N = 10              #number of time steps
M = 1000            #number of simulations

market_value = 3.86 #market price of option
T = ((,3,17),1,17)).days+1)/365    #time in years

Slow Solution – Steps

Here we simulate stock price \(S_t\) directly because we require this value during the calculation to determine the delta.

# Precompute constants
N = 10
dt = T/N
nudt = (r - 0.5*vol**2)*dt
volsdt = vol*np.sqrt(dt)
erdt = np.exp(r*dt)

beta1 = -1

# Standard Error Placeholders
sum_CT = 0
sum_CT2 = 0

# Monte Carlo Method
for i in range(M):
    St = S 
    cv = 0
    for j in range(N):
        epsilon = np.random.normal()
        deltaSt = delta('c', St, K, T-j*dt, r, vol)
        Stn = St*np.exp( nudt + volsdt*epsilon )
        cv = cv + deltaSt*(Stn - St*erdt)
        St = Stn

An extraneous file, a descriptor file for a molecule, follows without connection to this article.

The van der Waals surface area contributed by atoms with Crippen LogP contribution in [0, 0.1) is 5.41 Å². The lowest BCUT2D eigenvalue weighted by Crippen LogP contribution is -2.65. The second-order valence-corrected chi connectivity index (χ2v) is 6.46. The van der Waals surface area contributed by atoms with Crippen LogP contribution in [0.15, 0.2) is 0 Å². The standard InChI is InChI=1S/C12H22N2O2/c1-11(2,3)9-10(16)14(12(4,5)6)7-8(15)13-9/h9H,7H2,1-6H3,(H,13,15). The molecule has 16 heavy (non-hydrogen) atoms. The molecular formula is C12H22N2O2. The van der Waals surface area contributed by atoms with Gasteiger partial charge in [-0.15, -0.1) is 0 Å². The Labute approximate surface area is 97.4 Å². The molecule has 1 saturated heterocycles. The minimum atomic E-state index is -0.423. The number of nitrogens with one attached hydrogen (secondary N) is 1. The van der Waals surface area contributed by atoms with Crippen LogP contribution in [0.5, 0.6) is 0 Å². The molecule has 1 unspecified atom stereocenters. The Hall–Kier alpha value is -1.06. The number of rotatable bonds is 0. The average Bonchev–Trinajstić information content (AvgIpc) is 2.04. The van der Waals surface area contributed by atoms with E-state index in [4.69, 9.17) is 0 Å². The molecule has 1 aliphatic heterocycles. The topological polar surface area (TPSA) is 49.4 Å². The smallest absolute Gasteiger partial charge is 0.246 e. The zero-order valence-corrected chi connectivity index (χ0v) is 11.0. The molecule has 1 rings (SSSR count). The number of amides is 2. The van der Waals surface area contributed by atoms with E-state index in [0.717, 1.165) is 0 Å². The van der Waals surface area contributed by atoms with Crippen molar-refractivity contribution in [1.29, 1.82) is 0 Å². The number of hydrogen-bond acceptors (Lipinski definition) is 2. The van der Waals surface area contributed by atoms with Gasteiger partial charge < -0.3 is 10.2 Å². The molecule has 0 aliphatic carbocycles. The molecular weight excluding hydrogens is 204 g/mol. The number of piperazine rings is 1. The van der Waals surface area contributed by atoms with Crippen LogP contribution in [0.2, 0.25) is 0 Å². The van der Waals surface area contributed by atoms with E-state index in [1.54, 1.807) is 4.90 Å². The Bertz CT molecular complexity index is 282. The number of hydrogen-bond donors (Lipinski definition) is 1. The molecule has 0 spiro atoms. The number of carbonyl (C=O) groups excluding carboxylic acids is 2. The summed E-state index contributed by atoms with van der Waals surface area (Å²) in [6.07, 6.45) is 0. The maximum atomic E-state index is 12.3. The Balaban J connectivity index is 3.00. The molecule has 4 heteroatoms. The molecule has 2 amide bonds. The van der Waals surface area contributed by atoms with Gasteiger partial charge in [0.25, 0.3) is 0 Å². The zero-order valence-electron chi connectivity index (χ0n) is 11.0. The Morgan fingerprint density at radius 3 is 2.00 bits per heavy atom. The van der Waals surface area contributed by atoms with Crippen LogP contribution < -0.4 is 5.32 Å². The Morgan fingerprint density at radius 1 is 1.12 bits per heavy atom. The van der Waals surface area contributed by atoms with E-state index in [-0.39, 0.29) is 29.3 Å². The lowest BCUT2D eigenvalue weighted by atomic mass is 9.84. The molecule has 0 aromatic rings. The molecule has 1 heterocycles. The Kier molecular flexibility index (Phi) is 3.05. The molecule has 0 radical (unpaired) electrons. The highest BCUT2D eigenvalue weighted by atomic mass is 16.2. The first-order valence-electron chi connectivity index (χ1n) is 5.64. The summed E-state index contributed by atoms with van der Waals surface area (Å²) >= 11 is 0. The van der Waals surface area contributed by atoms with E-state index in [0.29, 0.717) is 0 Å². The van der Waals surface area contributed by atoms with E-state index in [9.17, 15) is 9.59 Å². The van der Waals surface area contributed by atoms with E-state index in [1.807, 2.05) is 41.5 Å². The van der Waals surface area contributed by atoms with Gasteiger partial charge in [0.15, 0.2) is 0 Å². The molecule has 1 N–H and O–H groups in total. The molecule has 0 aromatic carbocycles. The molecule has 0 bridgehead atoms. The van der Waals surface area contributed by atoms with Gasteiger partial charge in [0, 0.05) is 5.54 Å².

CT = max(0, St - K) + beta1*cv
    sum_CT = sum_CT + CT
    sum_CT2 = sum_CT2 + CT*CT

# Compute Expectation and SE
C0 = np.exp(-r*T)*sum_CT/M
sigma = np.sqrt( (sum_CT2 - sum_CT*sum_CT/M)*np.exp(-2*r*T) / (M-1) )
SE = sigma/np.sqrt(M)

print("Call value is ${0} with SE +/- {1}".format(np.round(C0,2),np.round(SE,3)))

Fast Solution – Vectorized

def delta_calc(r, S, K, T, sigma, type="c"):
    "Calculate delta of an option"
    d1 = (np.log(S/K) + (r + sigma**2/2)*T)/(sigma*np.sqrt(T))
        if type == "c":
            delta_calc = stats.norm.cdf(d1, 0, 1)
        elif type == "p":
            delta_calc = -stats.norm.cdf(-d1, 0, 1)
        return delta_calc
        print("Please confirm option type, either 'c' for Call or 'p' for Put!")
#precompute constants
N = 1
dt = T/N
nudt = (r - 0.5*vol**2)*dt
volsdt = vol*np.sqrt(dt)

erdt = np.exp(r*dt)
cv = 0
beta1 = -1

# Monte Carlo Method
Z = np.random.normal(size=(N, M)) 
delta_St = nudt + volsdt*Z
ST = S*np.cumprod( np.exp(delta_St), axis=0)
ST = np.concatenate( (np.full(shape=(1, M), fill_value=S), ST ) )